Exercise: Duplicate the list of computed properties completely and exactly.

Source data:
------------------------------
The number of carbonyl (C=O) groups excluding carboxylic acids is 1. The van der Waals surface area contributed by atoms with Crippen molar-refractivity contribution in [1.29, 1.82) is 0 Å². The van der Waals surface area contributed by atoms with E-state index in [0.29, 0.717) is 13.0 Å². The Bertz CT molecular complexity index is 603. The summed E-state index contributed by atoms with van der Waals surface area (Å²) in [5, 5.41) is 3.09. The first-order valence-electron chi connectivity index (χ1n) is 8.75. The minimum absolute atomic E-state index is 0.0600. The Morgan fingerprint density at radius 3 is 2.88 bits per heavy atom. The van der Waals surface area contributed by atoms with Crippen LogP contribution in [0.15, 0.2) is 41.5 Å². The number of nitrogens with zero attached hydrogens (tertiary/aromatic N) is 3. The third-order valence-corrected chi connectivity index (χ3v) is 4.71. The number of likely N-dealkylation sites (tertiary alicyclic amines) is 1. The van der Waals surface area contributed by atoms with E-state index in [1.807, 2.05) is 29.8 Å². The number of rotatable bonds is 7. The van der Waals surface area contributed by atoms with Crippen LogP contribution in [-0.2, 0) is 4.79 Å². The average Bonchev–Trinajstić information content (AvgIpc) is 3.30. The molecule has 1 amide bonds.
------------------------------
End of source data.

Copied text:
The number of carbonyl (C=O) groups excluding carboxylic acids is 1. The van der Waals surface area contributed by atoms with Crippen molar-refractivity contribution in [1.29, 1.82) is 0 Å². The van der Waals surface area contributed by atoms with E-state index in [0.29, 0.717) is 13.0 Å². The Bertz CT molecular complexity index is 603. The summed E-state index contributed by atoms with van der Waals surface area (Å²) in [5, 5.41) is 3.09. The first-order valence-electron chi connectivity index (χ1n) is 8.75. The minimum absolute atomic E-state index is 0.0600. The Morgan fingerprint density at radius 3 is 2.88 bits per heavy atom. The van der Waals surface area contributed by atoms with Crippen LogP contribution in [0.15, 0.2) is 41.5 Å². The number of nitrogens with zero attached hydrogens (tertiary/aromatic N) is 3. The third-order valence-corrected chi connectivity index (χ3v) is 4.71. The number of likely N-dealkylation sites (tertiary alicyclic amines) is 1. The van der Waals surface area contributed by atoms with E-state index in [1.807, 2.05) is 29.8 Å². The number of rotatable bonds is 7. The van der Waals surface area contributed by atoms with Crippen LogP contribution in [-0.2, 0) is 4.79 Å². The average Bonchev–Trinajstić information content (AvgIpc) is 3.30. The molecule has 1 amide bonds.